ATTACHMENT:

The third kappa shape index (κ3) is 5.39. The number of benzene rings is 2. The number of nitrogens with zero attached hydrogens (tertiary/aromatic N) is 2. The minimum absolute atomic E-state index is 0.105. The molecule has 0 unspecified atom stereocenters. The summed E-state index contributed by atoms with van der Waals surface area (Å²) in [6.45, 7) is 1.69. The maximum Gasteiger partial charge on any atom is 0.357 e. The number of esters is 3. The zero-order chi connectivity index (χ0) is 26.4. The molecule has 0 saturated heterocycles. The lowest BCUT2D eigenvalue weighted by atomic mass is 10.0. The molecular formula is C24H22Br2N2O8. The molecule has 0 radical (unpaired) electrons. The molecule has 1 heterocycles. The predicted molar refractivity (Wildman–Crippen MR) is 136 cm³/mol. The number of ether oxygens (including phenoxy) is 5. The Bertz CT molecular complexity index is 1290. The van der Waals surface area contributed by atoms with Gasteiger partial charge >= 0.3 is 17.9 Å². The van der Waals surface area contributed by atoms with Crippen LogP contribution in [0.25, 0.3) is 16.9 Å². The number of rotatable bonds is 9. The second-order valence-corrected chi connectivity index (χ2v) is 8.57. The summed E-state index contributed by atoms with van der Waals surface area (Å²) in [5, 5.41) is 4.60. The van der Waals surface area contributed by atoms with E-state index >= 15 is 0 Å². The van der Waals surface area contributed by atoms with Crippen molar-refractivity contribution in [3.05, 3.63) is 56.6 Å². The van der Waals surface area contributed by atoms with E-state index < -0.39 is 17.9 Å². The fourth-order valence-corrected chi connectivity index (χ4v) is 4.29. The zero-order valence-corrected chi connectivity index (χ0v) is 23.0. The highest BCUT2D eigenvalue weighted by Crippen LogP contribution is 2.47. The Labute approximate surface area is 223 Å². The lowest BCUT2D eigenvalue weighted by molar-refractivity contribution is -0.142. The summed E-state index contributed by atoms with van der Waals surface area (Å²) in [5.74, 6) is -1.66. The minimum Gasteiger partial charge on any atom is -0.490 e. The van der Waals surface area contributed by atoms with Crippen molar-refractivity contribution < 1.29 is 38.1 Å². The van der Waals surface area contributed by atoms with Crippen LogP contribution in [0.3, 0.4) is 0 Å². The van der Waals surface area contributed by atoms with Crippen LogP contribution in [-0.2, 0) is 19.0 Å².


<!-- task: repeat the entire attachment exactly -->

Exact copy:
The third kappa shape index (κ3) is 5.39. The number of benzene rings is 2. The number of nitrogens with zero attached hydrogens (tertiary/aromatic N) is 2. The minimum absolute atomic E-state index is 0.105. The molecule has 0 unspecified atom stereocenters. The summed E-state index contributed by atoms with van der Waals surface area (Å²) in [6.45, 7) is 1.69. The maximum Gasteiger partial charge on any atom is 0.357 e. The number of esters is 3. The zero-order chi connectivity index (χ0) is 26.4. The molecule has 0 saturated heterocycles. The lowest BCUT2D eigenvalue weighted by atomic mass is 10.0. The molecular formula is C24H22Br2N2O8. The molecule has 0 radical (unpaired) electrons. The molecule has 1 heterocycles. The predicted molar refractivity (Wildman–Crippen MR) is 136 cm³/mol. The number of ether oxygens (including phenoxy) is 5. The Bertz CT molecular complexity index is 1290. The van der Waals surface area contributed by atoms with Gasteiger partial charge >= 0.3 is 17.9 Å². The van der Waals surface area contributed by atoms with Crippen LogP contribution in [0.25, 0.3) is 16.9 Å². The number of rotatable bonds is 9. The second-order valence-corrected chi connectivity index (χ2v) is 8.57. The summed E-state index contributed by atoms with van der Waals surface area (Å²) in [5, 5.41) is 4.60. The van der Waals surface area contributed by atoms with E-state index >= 15 is 0 Å². The van der Waals surface area contributed by atoms with Crippen molar-refractivity contribution in [3.05, 3.63) is 56.6 Å². The van der Waals surface area contributed by atoms with E-state index < -0.39 is 17.9 Å². The fourth-order valence-corrected chi connectivity index (χ4v) is 4.29. The zero-order valence-corrected chi connectivity index (χ0v) is 23.0. The highest BCUT2D eigenvalue weighted by Crippen LogP contribution is 2.47. The Labute approximate surface area is 223 Å². The lowest BCUT2D eigenvalue weighted by molar-refractivity contribution is -0.142. The summed E-state index contributed by atoms with van der Waals surface area (Å²) in [5.74, 6) is -1.66. The minimum Gasteiger partial charge on any atom is -0.490 e. The van der Waals surface area contributed by atoms with Crippen molar-refractivity contribution < 1.29 is 38.1 Å². The van der Waals surface area contributed by atoms with Crippen LogP contribution in [0.3, 0.4) is 0 Å². The van der Waals surface area contributed by atoms with Crippen LogP contribution in [-0.2, 0) is 19.0 Å².